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The Selling of the President: The Classical Account of the Packaging of a Candidate Paperback – August 2, 1988
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The book became such a classic that it remains assigned reading in many government classes to this day. But it is no longer shocking. Today, the practices described actually seem backward. Rather than a jarring warning about how campaigns are trading issue discussions for staged events, it today might be read as an out-of-date how to book. The discerning reader should not make this mistake. Instead, try to feel the original sentiment, the innocent expectations the book assumes of the reader.
There are two interesting aspects of this book that are ancillary to the main point. The one is the appearance of political figures, like Pat Buchanan and Roger Ailes, who would go on to other things and remain well known today. The most interesting such example is none other than George Bush (the dad), who is profiled as a mere Congressional candidate, epitomizing the "modern" type of candidate who is "an extremely likable person" but is hazy on the issues. Bush's successful campaign featured "no issues" not even when his opponent asked Bush "if he would favor negotiations...to end the Vietnamese war" (see pages 44-45). The point was that Bush, who wasn't especially well-known, was a vapid product rather than a substantive candidate (some things change, some stay the same).
The other interesting thing is what happened to McGinniss.Read more ›
Chapter 1 shows Nixon taping commercials for varied markets. "I pledge an all-out war against organized crime in this country." But investigations into organized crime was later halted. Chapter 2 tells us that politics, like advertising, is a con game! Both promise more than they deliver. McGinniss says Nixon lost in 1960 because the camera portrayed him clearly (p.32). I think the TV audience judge he was lying, the radio audience took him at his word. By 1968 Nixon learned how to act sincere. He would appear mellow, not intense; respected, if not loved (p.34). Page 36 explains how this works: saturated TV advertising showing the candidate and giving the desired impression, followed by public appearances where he doesn't say anything. TV would be controlled to transmit the best images (p.38). Chapter 3 tells about Harry Treleaven, who worked on the 1966 campaign for George Bush; he was elected because he was likeable, and none knew his stand on the issues. More people vote for emotional than logical reasons (p.45). Chapter 4 explains the power of TV. "The press doesn't matter anymore: (p.59). Painting Nixon as mellow was their way to overcome the old Nixon. Chapter 5 tells how the TV shows were staged for each region. Page 64 explains the politics for a panel of questioners. The selected audience applauded every answer.Read more ›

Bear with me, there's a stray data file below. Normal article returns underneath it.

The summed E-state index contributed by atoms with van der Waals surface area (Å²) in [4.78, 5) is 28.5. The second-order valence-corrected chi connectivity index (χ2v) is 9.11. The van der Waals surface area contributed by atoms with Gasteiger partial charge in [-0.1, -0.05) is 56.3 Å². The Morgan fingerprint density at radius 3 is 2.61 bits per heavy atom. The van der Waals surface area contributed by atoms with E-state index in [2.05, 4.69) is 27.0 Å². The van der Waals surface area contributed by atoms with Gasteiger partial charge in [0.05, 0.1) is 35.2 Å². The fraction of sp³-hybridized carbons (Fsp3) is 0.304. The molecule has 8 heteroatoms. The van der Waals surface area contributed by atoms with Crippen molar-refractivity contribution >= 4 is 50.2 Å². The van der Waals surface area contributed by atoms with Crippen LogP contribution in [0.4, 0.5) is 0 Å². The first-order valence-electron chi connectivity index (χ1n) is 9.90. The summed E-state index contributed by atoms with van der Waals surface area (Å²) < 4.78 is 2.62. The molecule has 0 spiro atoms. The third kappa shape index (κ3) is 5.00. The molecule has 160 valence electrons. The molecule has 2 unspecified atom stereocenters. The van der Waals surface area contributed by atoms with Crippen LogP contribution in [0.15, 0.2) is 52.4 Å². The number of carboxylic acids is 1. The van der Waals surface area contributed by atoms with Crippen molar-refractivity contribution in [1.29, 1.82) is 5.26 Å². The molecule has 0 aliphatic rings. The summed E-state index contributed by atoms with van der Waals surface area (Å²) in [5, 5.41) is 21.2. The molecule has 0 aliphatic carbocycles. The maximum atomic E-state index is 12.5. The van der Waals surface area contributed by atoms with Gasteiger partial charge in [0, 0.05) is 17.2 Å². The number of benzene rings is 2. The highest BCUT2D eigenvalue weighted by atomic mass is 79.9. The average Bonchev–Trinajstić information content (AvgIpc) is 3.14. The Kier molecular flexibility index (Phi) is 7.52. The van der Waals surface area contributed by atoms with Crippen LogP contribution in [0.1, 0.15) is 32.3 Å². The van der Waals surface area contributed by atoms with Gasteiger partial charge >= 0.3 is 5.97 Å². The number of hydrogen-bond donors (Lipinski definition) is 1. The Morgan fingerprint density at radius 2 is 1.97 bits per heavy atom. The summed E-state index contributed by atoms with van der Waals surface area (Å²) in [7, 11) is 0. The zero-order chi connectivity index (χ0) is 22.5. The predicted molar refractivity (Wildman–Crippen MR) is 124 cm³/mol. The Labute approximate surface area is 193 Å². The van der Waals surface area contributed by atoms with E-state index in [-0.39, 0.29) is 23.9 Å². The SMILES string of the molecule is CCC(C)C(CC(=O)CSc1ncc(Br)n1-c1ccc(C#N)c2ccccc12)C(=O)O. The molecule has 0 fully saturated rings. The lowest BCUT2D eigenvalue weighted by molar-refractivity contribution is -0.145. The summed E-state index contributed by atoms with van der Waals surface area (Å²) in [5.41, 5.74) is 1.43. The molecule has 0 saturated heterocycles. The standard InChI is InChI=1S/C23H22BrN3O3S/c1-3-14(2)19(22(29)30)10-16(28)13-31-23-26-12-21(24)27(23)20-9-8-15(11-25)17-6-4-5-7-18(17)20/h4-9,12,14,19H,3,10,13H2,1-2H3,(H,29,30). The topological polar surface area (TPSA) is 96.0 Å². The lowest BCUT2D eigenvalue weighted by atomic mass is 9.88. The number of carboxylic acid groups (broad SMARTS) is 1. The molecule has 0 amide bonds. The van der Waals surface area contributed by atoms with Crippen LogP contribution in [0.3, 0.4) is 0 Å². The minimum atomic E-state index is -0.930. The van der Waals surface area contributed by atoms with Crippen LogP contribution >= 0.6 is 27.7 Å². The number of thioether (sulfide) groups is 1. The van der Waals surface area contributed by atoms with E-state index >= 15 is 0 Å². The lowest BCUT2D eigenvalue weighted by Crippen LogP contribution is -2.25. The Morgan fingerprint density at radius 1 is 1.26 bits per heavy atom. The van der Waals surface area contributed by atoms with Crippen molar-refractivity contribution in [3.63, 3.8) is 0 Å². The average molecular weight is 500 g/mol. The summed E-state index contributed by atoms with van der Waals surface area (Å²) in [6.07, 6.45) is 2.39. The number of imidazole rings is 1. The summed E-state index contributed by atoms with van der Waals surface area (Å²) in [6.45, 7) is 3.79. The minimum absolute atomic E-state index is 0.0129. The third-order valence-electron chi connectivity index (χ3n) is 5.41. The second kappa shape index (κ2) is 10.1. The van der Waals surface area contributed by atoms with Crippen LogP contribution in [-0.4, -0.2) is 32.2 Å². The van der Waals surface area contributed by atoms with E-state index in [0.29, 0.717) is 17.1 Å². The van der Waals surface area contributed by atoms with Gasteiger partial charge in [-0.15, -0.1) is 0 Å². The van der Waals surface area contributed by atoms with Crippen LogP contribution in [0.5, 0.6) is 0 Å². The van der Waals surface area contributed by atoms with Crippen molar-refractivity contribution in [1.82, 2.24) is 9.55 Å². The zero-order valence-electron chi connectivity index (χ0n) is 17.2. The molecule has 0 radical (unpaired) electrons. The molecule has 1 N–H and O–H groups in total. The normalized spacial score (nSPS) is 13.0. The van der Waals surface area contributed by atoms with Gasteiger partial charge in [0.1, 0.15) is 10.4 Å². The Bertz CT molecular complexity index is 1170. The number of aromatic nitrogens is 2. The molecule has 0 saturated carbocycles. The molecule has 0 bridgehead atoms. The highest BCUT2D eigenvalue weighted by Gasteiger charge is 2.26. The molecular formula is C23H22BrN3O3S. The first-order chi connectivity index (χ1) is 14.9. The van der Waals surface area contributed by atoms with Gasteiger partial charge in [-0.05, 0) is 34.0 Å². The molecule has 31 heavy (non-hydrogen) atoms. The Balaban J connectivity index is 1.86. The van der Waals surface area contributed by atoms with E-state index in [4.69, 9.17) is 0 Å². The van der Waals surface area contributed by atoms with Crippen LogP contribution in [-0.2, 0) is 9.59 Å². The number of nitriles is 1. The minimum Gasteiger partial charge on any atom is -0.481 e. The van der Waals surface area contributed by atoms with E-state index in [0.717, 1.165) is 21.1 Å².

That said, "The Selling of the President" remains the definitive case study of the first sophisticated use of television in American Presidential Politics. Having worked in political public relations for three years, the characterizations and quotes ring completely true. While the public was dismayed by the widening morass in Vietnam, there's no denying the fact that Nixon's very astute use of the tube helped catapult him into the office he ultimately disgraced.
Yes, mass media image-building is now the politician's stock in trade: Willy talking boxers versus briefs, the Veep doing the Macarena, and George The Elder fumbling at the checkout counter.
"The Selling of the President 1968" is written in tough, punchy prose, and chillingly accurate. I'm certain The Founding Fathers would flinch.
Highly recommended as a continuing reality check.
Most Recent Customer Reviews
There is an internet meme: A quote from somebody recently that smartphones have killed conversation. Then a quote from 30 years ago that television has killed conversation. Read morePublished 3 months ago by Roger Sweeny
I got the book as I wanted to know more about then then young TV Nixon producer Robert Ailes, maybe you have heard of him if you tune into FOX TV? Greg R. StonerPublished 21 months ago by Greg R Stoner
Rereading this book after many years, I found that it was still a good read. The information about how political marketing is done is more relevant than ever. I appreciate Mr. Read morePublished 22 months ago by R. Barrell
A fantastic look into the marketing art of a presidential campaign. How Nixon's team of Los Angeles and New York Mad Men pushed the frontier of selling not a presidential platform... Read morePublished 23 months ago by Jacob Motz
This book does a great job of relating how Nixon's campaign staff went about the process of selling a flawed candidate like a bar of soap, or cigarettes. Read morePublished on September 21, 2012 by Dr. Redhawk
This isn't really a book so much as a series of long essays. I'd heard that this is a classic expose, and in many ways it is. Read morePublished on November 22, 2011 by J. Smallridge
An excellent insight on the Nixon's Campaign for 1968, but it also adds you some more info on the other important events around the campaign, It got me a solid A+ on my History of... Read morePublished on June 20, 2011 by Sawie
My interest in this particular book began with the press on the anniversary of the death of Robert F. Kennedy. Although I heard about this book, I never read it. Until now. Read morePublished on July 18, 2008 by W. Hronis